Miriam Bifumbo is a Community Conservation Health Worker (CCHW) whose village Mukono is frequently visited by the two gorilla groups of Rushegura and Mubare. Her husband is a traditional healer. People from her village are amazed to see the communities living near the protected area of Bwindi Impenetrable National Park changing the way of living in a positive way. The above has been attributed to CTPH work and the commitment it has on the poorest people living around the protected areas.

Children from Nyamishamba playing in front of their household

Children playing in front of their home.

On 3rd January 2011, David Matsiko and Alex Ngabirano, both working with CTPH  visited Miriam Bifumbo. She narrated what she thinks the community have benefited from Conservation Through Public Health (CTPH) programs since she took up her volunteer position with CTPH in 2007.

Miriam Bifumbo said that CTPH programs have changed the communities in a very positive way. ‘’Since 2007 I have noticed an improvement in very many households in my village. People sweep their houses and compounds, women no longer give birth at home  but rather at hospital, and there is improved hygiene and sanitation especially in women whenever they are passing through public places” Miriam stated.


Community Conservation Health Workers (CCHWs) attending a Population Health and Environment (PHE) monthly meeting

She added that many people drink boiled water and have clean containers.  Men who did not mind about family planning have now started understanding the importance of family planning and sometimes accompany their women whenever they are going to get family planning service from the CCHWs. Many women now space child births by at least 2 years.  The above are attributed to the three CTPH programs that have contributed to the co-existence of people, wildlife and livestock.


CTPH was represented at the 2010 Pan African Sanctuary Alliance (PASA) Veterinary Workshop by Dr. Abdulhameed Kateregga. The workshop ran from the 14th – 20th November 2010. He gave a presentation about CTPH‘s work around protected areas in Africa.

Dr. Abdulhameed Kateregga giving a presentation at the PASA workshop

Dr. Abdulhameed Kateregga giving a presentation at the PASA workshop. Looking on is PASA and Chester Zoo's Steve Unwin


CTPH Founder and CEO Dr. Gladys Kalema-Zikusoka is runner up for the Conde Nast Traveler 21st Annual Environmental Award for her efforts towards conserving the endangered mountain gorillas. Dr. Gladys, as she is known locally, founded Conservation Through Public Health in 2002 (CTPH) to improve the health of Uganda’s mountain gorillas by focusing on improving the health of the people and livestock around Bwindi Impenetrable National Park

Dr. Gladys in the Bwindi Impenetrable forest tracking the endangered mountain gorillas

Dr. Gladys in the Bwindi Impenetrable forest tracking the endangered mountain gorillas


Kyambura gorge, Queen Elizabeth National Park, Uganda

CTPH founder and CEO Dr Gladys Kalema-Zikusoka and her wildlife-loving son Ndhego admiring the picturesque Kyambura Gorge where at least 15 of the 83 Hippos are reported to have died of Anthrax in Queen Elizabeth National Park, Uganda.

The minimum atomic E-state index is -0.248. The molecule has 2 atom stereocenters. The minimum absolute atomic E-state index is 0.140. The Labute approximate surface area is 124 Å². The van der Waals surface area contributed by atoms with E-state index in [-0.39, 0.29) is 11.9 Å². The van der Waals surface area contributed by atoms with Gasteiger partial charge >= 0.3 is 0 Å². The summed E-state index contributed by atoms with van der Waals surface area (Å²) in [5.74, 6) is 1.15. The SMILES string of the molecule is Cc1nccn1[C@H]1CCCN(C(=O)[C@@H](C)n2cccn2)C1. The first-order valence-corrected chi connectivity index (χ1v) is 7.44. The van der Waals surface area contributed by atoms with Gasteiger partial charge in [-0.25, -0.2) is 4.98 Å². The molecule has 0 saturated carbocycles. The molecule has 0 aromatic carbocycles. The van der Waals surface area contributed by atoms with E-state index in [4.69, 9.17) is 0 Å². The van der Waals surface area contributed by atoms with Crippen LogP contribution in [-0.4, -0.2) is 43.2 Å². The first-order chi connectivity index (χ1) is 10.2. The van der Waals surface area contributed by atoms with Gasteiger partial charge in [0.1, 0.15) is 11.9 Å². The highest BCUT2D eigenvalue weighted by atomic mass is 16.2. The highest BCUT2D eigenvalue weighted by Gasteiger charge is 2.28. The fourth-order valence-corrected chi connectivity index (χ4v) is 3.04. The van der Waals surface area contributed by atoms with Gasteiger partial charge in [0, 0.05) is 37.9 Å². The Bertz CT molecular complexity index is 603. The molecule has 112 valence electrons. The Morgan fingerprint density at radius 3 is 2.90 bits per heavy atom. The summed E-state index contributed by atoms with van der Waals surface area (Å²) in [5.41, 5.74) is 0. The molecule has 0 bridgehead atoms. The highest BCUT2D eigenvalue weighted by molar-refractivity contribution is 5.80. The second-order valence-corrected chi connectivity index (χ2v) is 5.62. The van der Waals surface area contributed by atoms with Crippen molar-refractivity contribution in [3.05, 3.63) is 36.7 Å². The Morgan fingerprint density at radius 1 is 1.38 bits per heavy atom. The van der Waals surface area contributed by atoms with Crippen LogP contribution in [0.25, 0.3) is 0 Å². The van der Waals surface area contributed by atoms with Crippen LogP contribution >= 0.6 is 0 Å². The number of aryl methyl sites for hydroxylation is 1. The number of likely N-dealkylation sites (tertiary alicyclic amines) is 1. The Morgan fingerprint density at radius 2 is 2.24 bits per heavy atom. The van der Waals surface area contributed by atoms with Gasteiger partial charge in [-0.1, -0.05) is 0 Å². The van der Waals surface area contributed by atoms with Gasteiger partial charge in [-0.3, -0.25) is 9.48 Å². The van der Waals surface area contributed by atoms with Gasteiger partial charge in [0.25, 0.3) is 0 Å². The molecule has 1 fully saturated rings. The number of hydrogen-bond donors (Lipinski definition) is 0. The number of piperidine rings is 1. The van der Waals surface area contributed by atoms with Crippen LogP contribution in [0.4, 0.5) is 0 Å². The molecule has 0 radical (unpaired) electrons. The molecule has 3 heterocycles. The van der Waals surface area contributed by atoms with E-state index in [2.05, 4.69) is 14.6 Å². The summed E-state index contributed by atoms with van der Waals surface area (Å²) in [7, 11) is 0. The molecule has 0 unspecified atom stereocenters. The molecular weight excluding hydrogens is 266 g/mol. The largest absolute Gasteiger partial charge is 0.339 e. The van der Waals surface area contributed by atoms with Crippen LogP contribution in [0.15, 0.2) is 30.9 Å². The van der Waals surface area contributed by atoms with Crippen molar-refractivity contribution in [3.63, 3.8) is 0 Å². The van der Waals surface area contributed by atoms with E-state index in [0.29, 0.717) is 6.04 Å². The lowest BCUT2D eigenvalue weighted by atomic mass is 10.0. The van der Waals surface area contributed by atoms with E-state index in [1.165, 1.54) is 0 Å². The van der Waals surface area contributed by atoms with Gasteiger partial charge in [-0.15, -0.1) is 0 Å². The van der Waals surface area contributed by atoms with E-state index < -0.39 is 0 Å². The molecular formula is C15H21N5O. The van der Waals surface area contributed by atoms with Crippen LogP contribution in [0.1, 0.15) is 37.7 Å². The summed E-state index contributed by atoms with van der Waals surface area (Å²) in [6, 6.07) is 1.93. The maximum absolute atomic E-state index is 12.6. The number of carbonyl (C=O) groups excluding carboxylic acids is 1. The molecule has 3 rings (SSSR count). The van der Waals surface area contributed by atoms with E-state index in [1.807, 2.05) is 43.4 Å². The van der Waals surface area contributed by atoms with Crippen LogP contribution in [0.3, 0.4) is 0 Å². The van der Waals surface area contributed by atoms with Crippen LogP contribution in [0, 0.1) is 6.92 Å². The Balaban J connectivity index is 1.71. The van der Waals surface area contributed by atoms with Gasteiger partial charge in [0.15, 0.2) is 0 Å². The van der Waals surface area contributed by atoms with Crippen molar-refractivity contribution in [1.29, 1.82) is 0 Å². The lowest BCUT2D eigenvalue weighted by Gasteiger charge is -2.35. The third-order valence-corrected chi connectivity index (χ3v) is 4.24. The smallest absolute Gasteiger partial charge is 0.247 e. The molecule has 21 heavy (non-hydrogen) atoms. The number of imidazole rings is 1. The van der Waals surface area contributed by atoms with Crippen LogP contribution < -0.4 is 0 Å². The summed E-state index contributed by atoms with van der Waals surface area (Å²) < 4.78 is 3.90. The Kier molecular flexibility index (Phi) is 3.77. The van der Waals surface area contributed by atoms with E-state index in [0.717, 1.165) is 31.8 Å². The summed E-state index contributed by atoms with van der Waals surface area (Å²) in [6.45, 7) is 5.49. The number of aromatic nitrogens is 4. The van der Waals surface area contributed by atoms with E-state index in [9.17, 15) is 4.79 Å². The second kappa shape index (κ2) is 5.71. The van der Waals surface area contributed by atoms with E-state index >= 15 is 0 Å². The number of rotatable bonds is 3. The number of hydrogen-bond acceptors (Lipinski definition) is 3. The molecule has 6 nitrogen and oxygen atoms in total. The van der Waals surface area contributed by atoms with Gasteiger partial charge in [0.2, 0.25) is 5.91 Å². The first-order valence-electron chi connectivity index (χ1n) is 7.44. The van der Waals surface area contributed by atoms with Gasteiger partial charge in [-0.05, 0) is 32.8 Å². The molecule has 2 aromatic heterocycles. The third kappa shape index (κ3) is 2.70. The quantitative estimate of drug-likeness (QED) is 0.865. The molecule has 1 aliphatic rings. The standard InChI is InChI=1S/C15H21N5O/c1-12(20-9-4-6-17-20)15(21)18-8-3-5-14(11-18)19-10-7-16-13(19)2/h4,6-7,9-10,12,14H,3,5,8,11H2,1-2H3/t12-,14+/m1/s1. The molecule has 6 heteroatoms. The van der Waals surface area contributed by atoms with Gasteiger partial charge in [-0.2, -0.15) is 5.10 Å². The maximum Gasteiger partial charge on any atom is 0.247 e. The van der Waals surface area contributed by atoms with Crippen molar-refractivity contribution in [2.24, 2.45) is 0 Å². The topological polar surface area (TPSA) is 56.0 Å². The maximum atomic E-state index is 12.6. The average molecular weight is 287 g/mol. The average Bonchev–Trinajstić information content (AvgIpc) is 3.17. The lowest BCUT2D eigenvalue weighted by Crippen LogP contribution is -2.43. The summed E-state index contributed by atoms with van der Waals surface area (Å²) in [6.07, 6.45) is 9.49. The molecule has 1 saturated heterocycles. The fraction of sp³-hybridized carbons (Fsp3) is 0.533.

Kyambura gorge

Kyambura gorge

CTPH is part of the National Task Force that is battling the Anthrax outbreak.

Safe water access in Kyumbugushu village adjacent to Bwindi

Hello this is Joseph Byonanebye, CTPH’s new Community Health Coordinator!

Very often one takes it for granted that communities in which we live and work have most of basics for good health. Kyumbugushu village in Bwindi, South Western Uganda is unexceptional. This humble beautiful green village is located about 30 minutes drive from Conservation Though Public Health’s (CTPH) Gorilla Research Clinic in Buhoma and adjacent to the well known Bwindi Impenetrable National Park that hosts mountain gorillas in Uganda.

Access to safe water is still a challenge in most villages, Kyumbugushu inclusive. While working with CTPH’s veterinary team to vaccinate dogs against rabies, I had an opportunity to chat with community members who had brought their dogs and also those who were watching over the rather not common activity in the area. Being a public health person, I was inquisitive to know where some of the members obtained water for domestic purposes. To my amazement, two of the men told me that ‘safe’ water is available, flowing out of the nearby hillside. They added, “we are gifted, we are better than most of the other villages”. I almost concluded that Kyumbugushu is a better village with clean and safe water.


Mr. Joseph Byonanebye-CTPH Community Health Coordinator with Mr. Boaz Mbasa at the water site

Not all that is reported available is accessible. I was fortunate to meet a lay reader Kyumbugushu Church of Uganda (C.O.U)-Mr. Boaz Mbasa, in whose church grounds CTPH was carrying out the vaccination activity. This time I asked him where he obtains water for his household, and not only if the village has safe water. He was quick enough to walk me down the valley. The valley is located almost half way between his house and the hillside where the two other men had pointed out the safe water source. In this valley, there was a slow moving stream, two cows busy standing in the waters as they quench their thirst. To me the water seemed clear, but definitely contaminated. He then explained honestly, “this is where we obtain our daily water. And even for the visitors who come to check on us, they are provided this water”. He later explained that water on the hillside is too far to be collected. It is not easy to walk up the hill to reach the source of this water. The alternative source is the open stream.

An improvement of sanitation and hygiene is key to better health for all. It is clear; access to safe water is a challenge. CTPH together with partners have done a lot to help communities. However as CTPH’s Community Health Coordinator, my view is that much has been done, and much more needs to be done.